Rwanda and Uganda seem to be ready to embrace Kenya’s railway corridor linking both countries, including South Sudan to the Kenyan Coast. Diplomatic relations between Dar and Kigali have been frosty following the recent expulsion of Rwandan immigrants from western Tanzania, and President Kikwete’s remarks that Rwanda should negotiate with the Hutu rebel group FDLR it is fighting in eastern DRC.

“The DRC politics is the crust of the matter for now. Tanzania contributed troops to DRC creating varying interests and those issues should be resolved. The five countries have different approaches to the DRC issue,” said Mukasa Mbidde, chairperson of the Legal, Rule and Privileges Committee of the East African Legislative Assembly (EALA).

In September, Tanzania expelled thousands of foreigners working in the country because they did not have work permits, a move that was seen as being against the EAC integration agenda. President Kikwete cited the issue of employment and immigration as one of the reasons why Tanzania was being isolated by its neighbours.

Tanzania said the September exercise was intended to ensure that all foreigners working in the country do so following the right channels. But again, getting the official papers is often a nightmare. It costs a handsome $2,000 to get a work permit in Tanzania, and applicants must wait up to five months to obtain the documents.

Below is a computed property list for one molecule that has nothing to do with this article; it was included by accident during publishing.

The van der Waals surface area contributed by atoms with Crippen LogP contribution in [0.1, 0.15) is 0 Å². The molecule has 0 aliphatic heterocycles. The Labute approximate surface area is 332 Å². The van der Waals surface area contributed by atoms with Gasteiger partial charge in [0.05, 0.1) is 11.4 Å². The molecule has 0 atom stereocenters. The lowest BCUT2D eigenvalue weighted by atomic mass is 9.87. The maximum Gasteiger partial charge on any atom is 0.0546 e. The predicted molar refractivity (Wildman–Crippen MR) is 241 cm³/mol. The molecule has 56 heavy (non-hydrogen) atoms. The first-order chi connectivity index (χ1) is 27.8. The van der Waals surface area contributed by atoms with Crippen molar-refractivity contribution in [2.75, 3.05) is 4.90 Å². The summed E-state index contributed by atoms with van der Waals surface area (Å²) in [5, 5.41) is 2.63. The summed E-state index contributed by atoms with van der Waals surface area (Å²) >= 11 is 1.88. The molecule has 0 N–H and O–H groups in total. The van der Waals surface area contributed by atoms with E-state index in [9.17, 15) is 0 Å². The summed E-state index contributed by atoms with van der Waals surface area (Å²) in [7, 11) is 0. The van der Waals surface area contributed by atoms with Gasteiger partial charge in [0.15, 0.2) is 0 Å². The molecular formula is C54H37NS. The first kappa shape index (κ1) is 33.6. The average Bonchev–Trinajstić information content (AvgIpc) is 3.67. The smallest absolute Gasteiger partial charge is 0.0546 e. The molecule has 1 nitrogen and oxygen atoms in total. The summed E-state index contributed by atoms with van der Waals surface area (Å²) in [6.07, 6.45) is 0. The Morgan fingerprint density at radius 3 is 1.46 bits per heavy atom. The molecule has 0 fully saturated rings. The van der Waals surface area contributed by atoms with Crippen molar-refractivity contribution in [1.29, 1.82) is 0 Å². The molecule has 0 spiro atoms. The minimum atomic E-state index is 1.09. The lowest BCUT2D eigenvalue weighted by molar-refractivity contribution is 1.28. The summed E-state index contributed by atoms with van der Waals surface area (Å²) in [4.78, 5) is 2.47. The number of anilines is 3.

Uganda charges $1,500 for work permits, and Kenya, which initially waived fees for East Africans, has since reintroduced a $1,976 charge on job seekers aged under 35. Rwanda continues to keep its borders open to East Africans by waiving work permit fees for EAC citizens.

Burundi charges 3 per cent of the annual gross salary of its foreign workers (including EAC partner states) for a work permit.

On the use of national IDs as travel documents in the region, President Kikwete said Tanzania was not ready to adopt the IDs because it did not yet have national IDs, and has maintained that it cannot take a decision until they are ready to issue to its citizens. Uganda, on the other hand, which did not have national IDs, adopted the decision and is in the process of issuing IDs as a requirement of the EAC.

Tanzanian government officials have long insisted that issues of immigration, land, labour should remain domestic issues and decisions should be made by each partner state and not by the community.

EALA had in April this year passed a motion for a resolution advocating the elimination of work permit fees for citizens of the region in the spirit of enhancing free movement of workers. The move was opposed by Tanzania, which said it would not waive work permit fees for EAC citizens seeking to enter the country.

Last week, Tanzania’s EAC Deputy Minister Abdullah Saadalla said: “Tanzania has its own regulations and procedures and the issue of waiving the fees calls for internal agreements.”

In addition to the accusations of dragging its feet on the integration process, Tanzania’s role in DRC is also said to have contributed to the current isolation by its neighbours.

“The DRC politics is the crux of the matter for now. Tanzania contributed troops to the UN force in DRC creating differing interests. The five countries have different approaches to the DRC issue,” said Mukasa Mbidde, chairperson of the Legal, Rules and Privileges Committee at the East African Legislative Assembly (EALA).